So far, I’ve used this blog to focus on moments or interactions that I simply find interesting. Today, it occurred to me that these moments are usually a result of observing a potential problem or concern and then responding to it. In my life and on the blogs, I usually focus less on the problem and more on the solution. I thought it would be interesting to go back and consider the questions or obstacles that precede the interactions.
Today for example, J and I stopped by a park after dropping Ry off at school. Why? Sometimes I get concerned that as the second child, he’s getting less time with us than Ry did. Intellectually, I can see he gets so much from his interactions with Ry that we could never give Ry. So I know it somehow balances out. But still, I make a conscious effort to find ways for us to have some one on one time. So even though I know it is going to be a haste to stop by a park before work, I try to tell myself these little moments add up over time. Moreover it is a way for me to remind myself that spending time doesn’t have to be a big day at Chuckee Cheese, it can be a short trip to the swings.
Once we got to the park, the challenge was how to negotiate with his emerging sense of 3 to 4 year old independence. It is my understanding that this is a healthy and appropriate stage of his development. The task is figuring out how to give him ways to be in charge, while I maintain ultimate control. In today’s case, the jockeying for power came in the form of “underdog” or “side dog.”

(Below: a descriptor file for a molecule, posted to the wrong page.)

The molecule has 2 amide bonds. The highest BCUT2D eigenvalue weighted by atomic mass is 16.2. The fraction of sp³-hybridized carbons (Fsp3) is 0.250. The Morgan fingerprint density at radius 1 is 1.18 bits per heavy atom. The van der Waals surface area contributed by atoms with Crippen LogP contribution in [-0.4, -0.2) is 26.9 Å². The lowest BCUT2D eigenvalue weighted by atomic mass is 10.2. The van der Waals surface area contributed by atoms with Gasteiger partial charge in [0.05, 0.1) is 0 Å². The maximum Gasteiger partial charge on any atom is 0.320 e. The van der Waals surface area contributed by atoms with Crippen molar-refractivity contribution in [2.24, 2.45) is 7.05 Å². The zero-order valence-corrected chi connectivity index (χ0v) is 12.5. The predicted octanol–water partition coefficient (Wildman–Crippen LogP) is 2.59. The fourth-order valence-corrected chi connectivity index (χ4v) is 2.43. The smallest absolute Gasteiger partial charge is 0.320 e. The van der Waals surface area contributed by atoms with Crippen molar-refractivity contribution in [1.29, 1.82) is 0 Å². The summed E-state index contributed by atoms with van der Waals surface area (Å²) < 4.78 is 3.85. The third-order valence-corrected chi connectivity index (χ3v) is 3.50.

J currently feels strongly that an “underdog” push is vastly superior to a “side dog.” And he is experimenting with various ways to make his point. These include, ordering me to do it, trying to be polite, arguing that the way I push doesn’t qualify for an underdog, crying, and distracting; “I wana get off the swing.”
In my limited experience, I’ve come to believe that kids let us know when it is time for the family to shift. It usually starts with changes in behavior that I’m not ready for, so I initially try to get them to behave like they used to, followed up with me reading some books by Stanley Greenspan, and then realizing J or Ry is in a new place and ready to grow in new ways. The real work is letting go.